Owen understood. “They’re taking his soul from his body?”
The girl nodded again. “They are the givers and takers of life, but they are dark. They are The Necropolis.”
Owen had heard this word before; it had been used to describe the tombs that resided underneath the Vatican. Owen mentioned this to the girl, and she shook her head.
“No, this is older than that, darker than that. This darkness comes from before.”
A cry ripped through the air, and Owen knew it came from the boy who lay on the altar. “What did they do with his blood?” Owen whispered.
“It was given to someone who needed it. Though it will bring him life and a body, it will be a half life. To kill an innocent is to curse yourself.”
Owen’s blood ran cold inside of him. “Who would do such a thing?”
“Can you think of no one?” the girl asked.
Owen opened his eyes to clear the vision. Though he had helped the girl cross over, a part of her remained within Owen. Bartley had explained that this was the girl’s memory; that spark of life that resided inside of her soul was now inside of him. She had left the last part of herself as a message for him.
It would be the same each time he helped a soul cross over to whatever lay beyond the Realms. Owen could feel the memory of the boy whose soul had been taken from him on the altar somewhere inside of his body, but he was still quiet. He hadn’t showed Owen anything yet.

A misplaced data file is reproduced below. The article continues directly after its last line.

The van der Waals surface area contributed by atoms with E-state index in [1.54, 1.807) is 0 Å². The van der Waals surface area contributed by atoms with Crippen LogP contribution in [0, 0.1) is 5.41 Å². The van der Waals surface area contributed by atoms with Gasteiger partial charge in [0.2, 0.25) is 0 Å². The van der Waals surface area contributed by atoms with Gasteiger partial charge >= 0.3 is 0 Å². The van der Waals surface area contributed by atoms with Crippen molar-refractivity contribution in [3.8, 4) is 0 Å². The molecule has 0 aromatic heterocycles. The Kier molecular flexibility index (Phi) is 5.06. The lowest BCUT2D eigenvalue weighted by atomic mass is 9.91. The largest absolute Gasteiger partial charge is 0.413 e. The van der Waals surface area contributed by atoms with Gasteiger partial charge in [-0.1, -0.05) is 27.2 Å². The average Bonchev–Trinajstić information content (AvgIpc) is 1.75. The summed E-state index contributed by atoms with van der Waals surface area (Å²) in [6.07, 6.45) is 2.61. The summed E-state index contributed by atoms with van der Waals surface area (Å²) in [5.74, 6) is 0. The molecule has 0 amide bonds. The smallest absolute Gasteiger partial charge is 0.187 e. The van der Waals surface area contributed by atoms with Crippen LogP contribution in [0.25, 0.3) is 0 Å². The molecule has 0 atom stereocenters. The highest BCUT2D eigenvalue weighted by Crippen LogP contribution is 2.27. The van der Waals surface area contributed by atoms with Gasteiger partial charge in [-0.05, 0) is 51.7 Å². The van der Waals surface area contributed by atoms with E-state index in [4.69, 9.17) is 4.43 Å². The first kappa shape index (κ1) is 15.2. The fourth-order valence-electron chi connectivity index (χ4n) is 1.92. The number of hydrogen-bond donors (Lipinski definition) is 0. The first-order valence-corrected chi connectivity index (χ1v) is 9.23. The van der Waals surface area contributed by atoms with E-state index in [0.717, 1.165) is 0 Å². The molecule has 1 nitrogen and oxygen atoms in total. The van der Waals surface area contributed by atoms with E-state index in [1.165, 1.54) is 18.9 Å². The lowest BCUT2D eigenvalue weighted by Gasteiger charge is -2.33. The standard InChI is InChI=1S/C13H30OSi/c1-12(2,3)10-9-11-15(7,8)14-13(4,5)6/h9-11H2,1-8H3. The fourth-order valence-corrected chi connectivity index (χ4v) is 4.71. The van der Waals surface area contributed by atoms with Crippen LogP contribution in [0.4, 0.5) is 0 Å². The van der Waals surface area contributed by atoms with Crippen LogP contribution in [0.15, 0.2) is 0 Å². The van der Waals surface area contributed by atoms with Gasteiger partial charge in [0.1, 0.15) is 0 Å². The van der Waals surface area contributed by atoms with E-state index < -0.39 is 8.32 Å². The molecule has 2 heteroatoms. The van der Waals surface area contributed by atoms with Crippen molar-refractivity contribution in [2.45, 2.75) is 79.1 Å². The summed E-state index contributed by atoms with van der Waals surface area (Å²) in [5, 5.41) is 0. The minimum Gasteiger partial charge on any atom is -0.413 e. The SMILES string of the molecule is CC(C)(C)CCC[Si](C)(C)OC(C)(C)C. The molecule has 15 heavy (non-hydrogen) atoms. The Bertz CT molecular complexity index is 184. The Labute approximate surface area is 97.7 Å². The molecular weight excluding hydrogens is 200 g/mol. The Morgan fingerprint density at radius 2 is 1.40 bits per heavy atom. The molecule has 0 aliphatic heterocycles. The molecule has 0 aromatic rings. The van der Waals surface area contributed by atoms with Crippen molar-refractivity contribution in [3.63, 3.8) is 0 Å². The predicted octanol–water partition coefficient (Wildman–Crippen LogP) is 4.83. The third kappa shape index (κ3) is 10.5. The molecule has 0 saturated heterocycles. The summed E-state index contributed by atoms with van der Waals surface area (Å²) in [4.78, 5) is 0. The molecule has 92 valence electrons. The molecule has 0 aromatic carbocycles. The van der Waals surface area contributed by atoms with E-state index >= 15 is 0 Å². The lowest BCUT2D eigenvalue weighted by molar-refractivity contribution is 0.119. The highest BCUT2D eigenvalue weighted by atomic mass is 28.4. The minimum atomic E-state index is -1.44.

Owen rubbed his eyes. In this way, Bartley had explained, Owen would carry the ghosts of others inside of him; for what were ghosts but bits of memory still stuck to the earth?
“You are more than mortal, but you are still mostly mortal,” Bartley had explained. “To be a carrier of souls, you must be Immortal; it will drive madness into your blood otherwise, and you could lose everything.” Bartley had looked at Owen with a grim stare. “To be Immortal, you will have to die.”
Looking at everyone around him now in the room, he tried to calm himself. The man he loved was here; his family was here. Owen knew that he was the one the prophecy spoke of. Everything within him said that this was so.
But that didn’t mean he had to like it. And he didn’t like it, not one bit. He let out a rough breath, his mouth shaped into a grimace.
Jace saw his frustration and took his other hand. “Come on.”
Willowby bristled coldly, giving Jace a dark stare. “You can’t break circle yet. We’re not done; the ritual isn’t finished.”
“It is for now.” Jace’s voice was a dark growl.
“What are you doing?”
“You want him to relax?” Jace hissed. “I’m taking him to relax.”
Jace pulled Owen up out of the chair and toward him and led him from the room. Everyone stared at the doorway in a shocked moment of silence.
“Well,” Willowby said quietly. “I guess the circle is broken.”